With mobile though, things are different. One can theoretically use HTML for mobile content too. But few do that for a simple reason: you have even less control on the actual rendering of your pages than with XHTML MP.

Now, let’s take one step back. XHTML MP (an OMA standard) is XHTML basic (W3C standard) + a few tags and custom CSS properties.

XHTML Basic is an abridged version of XHTML 1.0 (W3C, standard, but not practice).

In order to create mobile content, XHTML MP is the most solid mark-up there is today (which does not mean it is solid enough, but still the most solid). The overwhelming majority of mobile sites today use XHTML MP. It’s the best bet for developers.

In short, One Web is not happening. Separation is mark-up deep and W3C, the main one-web promoter, is the main responsible for this.

So, is XHTML MP is the way to go (and that’s an OMA standard)?

believe it or not, this is a complicated question.

Short Answer: Yes, it is.

Long Answer: for the time being XHTML MP is certainly the best option if you aim at building one simple “mobile web” application accessible to as many users as possible (someone might argue that WML is better than XHTML-MP fopr that, but I think I can push back on that notion in 2008. It would have been different just 2 or 3 years back).

Will XHTML MP still be the best solution 3 years from now? hard to say. Probably yes, but there are a few things to consider:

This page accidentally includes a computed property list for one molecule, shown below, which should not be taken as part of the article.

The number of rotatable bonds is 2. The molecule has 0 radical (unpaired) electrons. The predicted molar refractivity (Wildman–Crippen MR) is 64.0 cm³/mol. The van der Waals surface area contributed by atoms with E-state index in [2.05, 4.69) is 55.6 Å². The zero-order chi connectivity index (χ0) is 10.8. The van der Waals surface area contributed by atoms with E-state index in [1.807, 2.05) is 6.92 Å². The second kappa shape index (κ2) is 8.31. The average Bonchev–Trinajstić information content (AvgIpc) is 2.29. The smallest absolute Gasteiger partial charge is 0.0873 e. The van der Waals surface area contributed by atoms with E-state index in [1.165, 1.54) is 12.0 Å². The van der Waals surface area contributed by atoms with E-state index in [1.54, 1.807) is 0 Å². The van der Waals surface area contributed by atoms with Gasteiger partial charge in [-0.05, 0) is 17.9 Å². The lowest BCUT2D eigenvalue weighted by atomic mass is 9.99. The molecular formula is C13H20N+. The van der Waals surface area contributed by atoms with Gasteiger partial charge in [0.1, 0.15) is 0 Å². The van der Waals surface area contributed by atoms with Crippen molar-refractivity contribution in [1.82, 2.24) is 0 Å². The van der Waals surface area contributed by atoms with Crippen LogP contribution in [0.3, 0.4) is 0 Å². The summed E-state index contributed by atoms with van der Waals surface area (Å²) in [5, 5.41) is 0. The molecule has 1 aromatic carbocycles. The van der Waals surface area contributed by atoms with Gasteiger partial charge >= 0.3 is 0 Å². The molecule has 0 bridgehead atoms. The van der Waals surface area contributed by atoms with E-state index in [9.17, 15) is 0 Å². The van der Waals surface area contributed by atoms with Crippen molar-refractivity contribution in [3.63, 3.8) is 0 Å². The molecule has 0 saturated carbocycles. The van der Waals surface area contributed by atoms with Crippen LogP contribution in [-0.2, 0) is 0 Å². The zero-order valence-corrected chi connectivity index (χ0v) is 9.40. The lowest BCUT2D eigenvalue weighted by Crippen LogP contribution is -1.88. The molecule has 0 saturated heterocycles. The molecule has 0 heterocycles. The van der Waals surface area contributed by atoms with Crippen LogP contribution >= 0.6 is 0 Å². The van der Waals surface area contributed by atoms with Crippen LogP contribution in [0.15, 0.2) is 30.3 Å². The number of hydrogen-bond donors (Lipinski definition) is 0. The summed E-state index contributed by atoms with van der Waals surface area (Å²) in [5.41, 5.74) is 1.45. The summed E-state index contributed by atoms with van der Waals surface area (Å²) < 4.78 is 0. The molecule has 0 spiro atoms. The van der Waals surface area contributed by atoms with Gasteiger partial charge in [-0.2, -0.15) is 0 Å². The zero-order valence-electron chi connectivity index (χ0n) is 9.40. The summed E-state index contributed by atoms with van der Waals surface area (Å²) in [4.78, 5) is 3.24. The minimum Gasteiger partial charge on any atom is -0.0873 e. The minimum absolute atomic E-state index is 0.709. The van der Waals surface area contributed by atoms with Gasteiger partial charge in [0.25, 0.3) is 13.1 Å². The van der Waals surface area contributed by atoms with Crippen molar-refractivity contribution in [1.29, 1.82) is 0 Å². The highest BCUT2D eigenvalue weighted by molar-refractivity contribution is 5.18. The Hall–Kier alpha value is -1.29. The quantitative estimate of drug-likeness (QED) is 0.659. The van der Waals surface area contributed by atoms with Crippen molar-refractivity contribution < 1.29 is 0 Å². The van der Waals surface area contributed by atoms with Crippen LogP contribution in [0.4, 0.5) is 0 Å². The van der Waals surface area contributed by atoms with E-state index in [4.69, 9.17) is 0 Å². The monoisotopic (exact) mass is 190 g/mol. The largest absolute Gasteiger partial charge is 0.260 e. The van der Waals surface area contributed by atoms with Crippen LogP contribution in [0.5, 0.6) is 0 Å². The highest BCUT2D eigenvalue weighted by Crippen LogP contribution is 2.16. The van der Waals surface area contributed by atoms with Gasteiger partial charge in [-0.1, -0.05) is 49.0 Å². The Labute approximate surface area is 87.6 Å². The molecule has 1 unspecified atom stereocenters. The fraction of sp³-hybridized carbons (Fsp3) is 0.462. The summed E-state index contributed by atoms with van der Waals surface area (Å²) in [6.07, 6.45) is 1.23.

- OMA and W3C have agreed to make XHTML Basic 1.1 the common “convergent” mark-up of the mobile web.

- XHTML MP will be supported for backward compatibility for a long time to come

- XHTML Basic 1.1 adds the script tag (needed for mobile Ajax)

- XHTML Basic 1.1 deprecates the style attribute (I tried to fight that, to no avail. Anyway, deprecation means that @style is still there).

In practice, this means that developers will need to multiserve their mobile apps in the future. Even more than they are doing today already. By multiserve, I mean to serve different applications to different classes of devices in order to better exploit device capabilities and better work around device deficiencies.

So, thematic consistency is the only way to go from a customer standpoint

It is obvious that, for many sites, it makes sense to provide (in whole or in part) the same web functions to mobile users.

I would argue that this cannot be mandated, while this is exactly what W3C has been trying to do (purely for political reasons, IMO).

A company may have a web only presence, a mobile only presence, both with great overlap of functions, both with little or no overlap of functions. These are all legitimate configurations and decisions about these should be up to each company, based on their respective business model or whatever goal they happen to have.

Also (from Ajit)

Of course the issue of One Web, Open source and Open systems stretches beyond the technology. It is also a business model issue(free vs. ARPU), Uniqueness of Mobile issue(what can mobile do uniquely which the Web cannot) , at what level of the stack can the functionality be implemented The search for the IMS/NGN application: A multimedia version of Kindle (Amazon book reader) the usage of web services on mobile devices – driven by the Web or by Mobile? (Am I the only one who uses gmail on my blackberry and what does it say about Mobile applications ), Closed vs. open, Application distribution(appstores), Enablers(ex payment), Access to device APIs from the Mobile Web, Access to network APIs from the mobile Web(GSMA third party network access initiative ) and finally the meaning of the ‘network’ itself i.e. extending the cellular network to WiFi, Wimax, Bluetooth etc. Add to this issues of Context, Security and Identity and we have a complex ecosystem